Perfect is the enemy of good

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Perfect is the enemy of good is an aphorism which means insistence on perfection often prevents implementation of good improvements. The Pareto principle or 80–20 rule explains this numerically. For example, it commonly takes 20% of the full time to complete 80% of a task while to complete the last 20% of a task takes 80% of the effort.[1] Achieving absolute perfection may be impossible and so, as increasing effort results in diminishing returns, further activity becomes increasingly inefficient.


In the English-speaking world the aphorism is commonly attributed to Voltaire, who quoted an Italian proverb in his Questions sur l'Encyclopédie [fr] in 1770: "Il meglio è l'inimico del bene".[2] It subsequently appeared in his moral poem, La Bégueule, which starts:[3]

Dans ses écrits, un sage Italien
Dit que le mieux est l'ennemi du bien.

(In his writings, a wise Italian
says that the better is the enemy of the good.)

Previously, around 1726, in his Pensées, Montesquieu wrote "Le mieux est le mortel ennemi du bien" (The better is the mortal enemy of the good).[4]


Aristotle and other classical philosophers propounded the principle of the golden mean which counsels against extremism in general.[5]

Its sense in English literature can be traced back to Shakespeare.[6] In his tragedy King Lear (1606), the Duke of Albany warns of "striving to better, oft we mar what's well" and in Sonnet 103:

Were it not sinful then, striving to mend,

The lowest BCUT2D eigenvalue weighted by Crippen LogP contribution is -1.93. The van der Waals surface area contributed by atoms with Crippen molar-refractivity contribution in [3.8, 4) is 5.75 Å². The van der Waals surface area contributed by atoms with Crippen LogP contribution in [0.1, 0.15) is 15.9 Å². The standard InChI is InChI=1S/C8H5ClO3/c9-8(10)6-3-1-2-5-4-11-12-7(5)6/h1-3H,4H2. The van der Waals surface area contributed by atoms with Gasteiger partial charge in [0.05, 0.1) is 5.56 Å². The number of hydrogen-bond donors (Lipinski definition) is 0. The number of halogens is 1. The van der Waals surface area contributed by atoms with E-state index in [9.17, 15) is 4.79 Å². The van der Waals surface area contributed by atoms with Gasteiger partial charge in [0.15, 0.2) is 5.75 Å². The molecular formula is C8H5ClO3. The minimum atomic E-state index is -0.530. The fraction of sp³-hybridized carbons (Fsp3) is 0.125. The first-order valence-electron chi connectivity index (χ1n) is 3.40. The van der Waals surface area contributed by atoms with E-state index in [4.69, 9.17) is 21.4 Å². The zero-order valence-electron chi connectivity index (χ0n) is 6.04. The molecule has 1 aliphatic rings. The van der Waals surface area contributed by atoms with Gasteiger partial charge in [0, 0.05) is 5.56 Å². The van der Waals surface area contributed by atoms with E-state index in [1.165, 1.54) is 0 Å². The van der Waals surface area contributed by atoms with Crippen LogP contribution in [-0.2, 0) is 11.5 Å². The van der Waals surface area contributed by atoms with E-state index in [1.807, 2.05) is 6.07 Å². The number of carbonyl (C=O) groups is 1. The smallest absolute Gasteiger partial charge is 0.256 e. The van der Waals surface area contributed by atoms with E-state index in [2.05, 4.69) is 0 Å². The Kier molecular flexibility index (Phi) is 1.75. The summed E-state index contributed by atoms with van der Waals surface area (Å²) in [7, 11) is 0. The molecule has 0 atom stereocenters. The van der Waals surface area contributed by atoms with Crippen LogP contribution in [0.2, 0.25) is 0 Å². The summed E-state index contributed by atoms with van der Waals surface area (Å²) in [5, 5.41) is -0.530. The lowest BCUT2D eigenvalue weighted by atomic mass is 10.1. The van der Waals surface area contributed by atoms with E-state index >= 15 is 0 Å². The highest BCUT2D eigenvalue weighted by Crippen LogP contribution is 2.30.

To mar the subject that before was well?


The 1893 Dictionary of Quotations from Ancient and Modern, English and Foreign Sources lists a similar proverb, which it claims is of Chinese provenance: "Better a diamond with a flaw than a pebble without one."

More recent applications include Robert Watson-Watt propounding a "cult of the imperfect", which he stated as "Give them the third best to go on with; the second best comes too late, the best never comes";[7] economist George Stigler's assertion that "If you never miss a plane, you're spending too much time at the airport";[8][9] and, in the field of computer program optimization, Donald Knuth's statement that "Premature optimization is the root of all evil".[10]

See also[edit]


  1. ^ E. Gandevia; S. Breakspear (2009), Equip, Talent Generation, p. 30, ISBN 978-0980679304
  2. ^ Voltaire (1770). Questions sur l'Encyclopédie, par des Amateurs. Vol. 2. Geneva, Switzerland: (publisher not named). p. 250.
  3. ^ Georg Wilhelm Friedrich Hegel; Allen W. Wood; Hugh Barr Nisbet (1991), Elements of the Philosophy of Right, Cambridge University Press, p. 447, ISBN 978-0521348881
  4. ^ Robert Shackleton (1988), Essays on Montesquieu and on the Enlightenment, Voltaire Foundation at the Taylor Institution, ISBN 978-0-7294-0354-2
  5. ^ Tal Ben-Shahar (2009), The Pursuit of Perfect, McGraw Hill Professional, p. 113, ISBN 978-0-07-160882-4
  6. ^ Robert Allen (2008), Allen's Dictionary of English Phrases, Penguin UK, pp. 242–243, ISBN 978-0140515114
  7. ^ L Brown (1999), Technical and Military Imperatives: A Radar History of World War 2, p. 64, ISBN 9781420050660
  8. ^ Natasha Geiling (23 June 2014), "If You've Never Missed a Flight, You're Probably Wasting Your Time", Smithsonian
  9. ^ Steven E. Landsburg (2008), More Sex Is Safer Sex: The Unconventional Wisdom of Economics, Simon and Schuster, p. 224, ISBN 9781416532224
  10. ^ Donald Knuth (2015), Rubin H. Landau; Manuel J. Páez; Cristian C. Bordeianu (eds.), Computational Physics, Wiley, ISBN 9783527413157

Further reading[edit]

  • Eric Johns (October 1988), "Perfect is the Enemy of Good Enough", U.S. Naval Institute Proceedings: 37
  • Robert Watson-Watt (1957), "The Cult of the Imperfect", Three Steps to Victory, Odhams, pp. 74–77